Senate passes Bill to give courts power to strip citizenship

Senate passes Bill to give courts power to strip citizenship

The Senate approved a new law granting courts the authority to strip Australians with dual citizenship of their citizenship for serious offenses, with support from all parties. But the Law Council of Australia’s and other legal professionals’ concerns have gone unanswered.


The Bill included a new provision granting the courts the authority to deny Australian citizenship to dual citizens in cases of serious offenses, as well as the repeal of the provisions the High Court of Australia had ruled unconstitutional following the decisions in the cases of Alexander v. Minister for Home Affairs and Benbrika v. Minister for Home Affairs.

“The High Court’s decisions in these cases mean that a new citizenship cessation regime is needed,” said Minister for Home AffairsClaire O’Neil in her speech to Parliament.

According to the final Bill, major convictions that “demonstrate that the person has repudiated their allegiance to Australia” may result in the removal of citizenship for citizens 14 years of age or older. This covers incidents of terrorism, espionage, inciting rebellion, interfering with foreign affairs, and crimes involving the use of explosives or other deadly weapons.

On the other hand, law experts and other Members of Parliament have criticized the Bill, alleging insufficient consideration in the decision-making process and accusing the government of rushing these amendments.

Independent member for North Sydney Kylea Tink stated on social media, “This legislation is a massive deal!! Yet we’ve just been told that, despite today not being a scheduled sitting day, this Bill will be voted on tonight!”

The Australian Law Council also voiced concern, saying that more investigation into the Bill is necessary.

Law Council of Australia President Luke Murphy stated, “Any measures aimed at revoking the citizenship of an Australian engage the key legal principles on which our democracy was founded. Therefore, the Commonwealth Parliament and Australian citizens themselves should carefully consider such measures, reserving them for the most extraordinary cases.”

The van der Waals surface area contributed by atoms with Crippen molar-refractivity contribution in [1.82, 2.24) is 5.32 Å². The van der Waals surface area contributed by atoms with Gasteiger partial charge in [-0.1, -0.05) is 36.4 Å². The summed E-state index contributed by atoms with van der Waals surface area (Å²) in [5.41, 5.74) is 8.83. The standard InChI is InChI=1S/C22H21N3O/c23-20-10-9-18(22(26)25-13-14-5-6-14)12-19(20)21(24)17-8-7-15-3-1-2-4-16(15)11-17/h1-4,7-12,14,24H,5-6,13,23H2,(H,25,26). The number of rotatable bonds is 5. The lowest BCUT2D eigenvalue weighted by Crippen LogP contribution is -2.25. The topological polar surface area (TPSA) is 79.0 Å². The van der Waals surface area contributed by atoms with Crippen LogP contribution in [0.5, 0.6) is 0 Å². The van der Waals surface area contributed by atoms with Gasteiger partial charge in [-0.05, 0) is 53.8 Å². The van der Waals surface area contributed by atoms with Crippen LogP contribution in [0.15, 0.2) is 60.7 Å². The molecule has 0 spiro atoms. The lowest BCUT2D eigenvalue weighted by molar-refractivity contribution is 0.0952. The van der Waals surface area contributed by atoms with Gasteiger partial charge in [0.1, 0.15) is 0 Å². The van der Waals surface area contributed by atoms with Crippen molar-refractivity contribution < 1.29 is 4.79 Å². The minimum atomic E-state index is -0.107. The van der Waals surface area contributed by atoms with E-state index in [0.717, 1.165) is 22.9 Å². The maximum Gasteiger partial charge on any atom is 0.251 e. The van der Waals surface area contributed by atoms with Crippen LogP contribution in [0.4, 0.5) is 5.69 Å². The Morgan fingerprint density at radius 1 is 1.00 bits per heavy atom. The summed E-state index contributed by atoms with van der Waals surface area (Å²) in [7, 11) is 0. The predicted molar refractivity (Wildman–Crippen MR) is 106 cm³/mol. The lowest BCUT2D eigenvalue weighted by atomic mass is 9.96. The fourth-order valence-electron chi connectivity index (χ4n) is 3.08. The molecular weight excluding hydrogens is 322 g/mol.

‘Any measures pursued to remove the citizenship of an Australian engage the key legal principles on which our democracy was founded, and therefore demand careful consideration’

“At the very least, this Bill should be referred to the Parliamentary Joint Committee on Intelligence and Security (PJCIS) to allow proper scrutiny – before, not after, the Bill passes. Such scrutiny would regard the relevant decisions handed down by the High Court that underpin the Bill and the extensive reports and recommendations of the Independent National Security Legislation Monitor and PJCIS on citizenship cessation.”

The rule Council of Australia also emphasized that the definition of “serious offence” is too vague and too broad, and that the new rule also applies to juveniles who are 14 years of age or older, which runs counter to international law’s emphasis on minors’ rehabilitation.

The Law Council is also concerned about proposed amendments that, according to Murphy, would significantly broaden the list of serious offenses that would give rise to citizenship deprivation powers to include less serious acts of terrorism and other unrelated federal criminal offenses, such as slavery and offenses similar to it, such as forced labor, servitude, and deceptive recruiting for labor or services.

Jason Donnelly, a barrister and member of the NSW Bar Association Human Rights Committee, agrees that more research should be conducted on the law. However, he disputes the Law Council of Australia’s conclusion that citizenship can be revoked in some circumstances, stating, “In any circumstance, the government or the courts should not revoke citizenship.”

‘Neither courts nor government should have the power to strip citizenships in any situations’

Donnelly observed that the conviction “demonstrates a repudiation of the values, democratic beliefs, rights, and liberties that underpin Australian society.” He noted that these broad ideas are among the considerations taken by courts and are not specifically defined by Australian law. However, he also pointed out that the Bill runs the risk of putting minorities at risk of social exclusion in local communities, which would fuel mistrust in a system that punishes its citizens differently. Donnelly believes that the Bill may make certain populations feel unfairly singled out.

“If people have citizenship here and have lived here and have connections here and so on, then it’s the responsibility of our country to deal with the terrorist threat that they may pose,” said Ben Saul, UN Special Rapporteur on Human Rights and Counterterrorism and Challis Chair of International Law at the University of Sydney, in a recent interview with Al-Jazeera.

“There are other counterterrorism laws to address any other security threats that they may face, and that could be through criminal prosecution here and putting people in jail if they’ve done something wrong.”

The Federal Government states that the Bill satisfies all human rights examinations; nonetheless, there are concerns that future revisions might be necessary due to the absence of consultation.

With 109 votes for the bill and 11 against, it passed both chambers.

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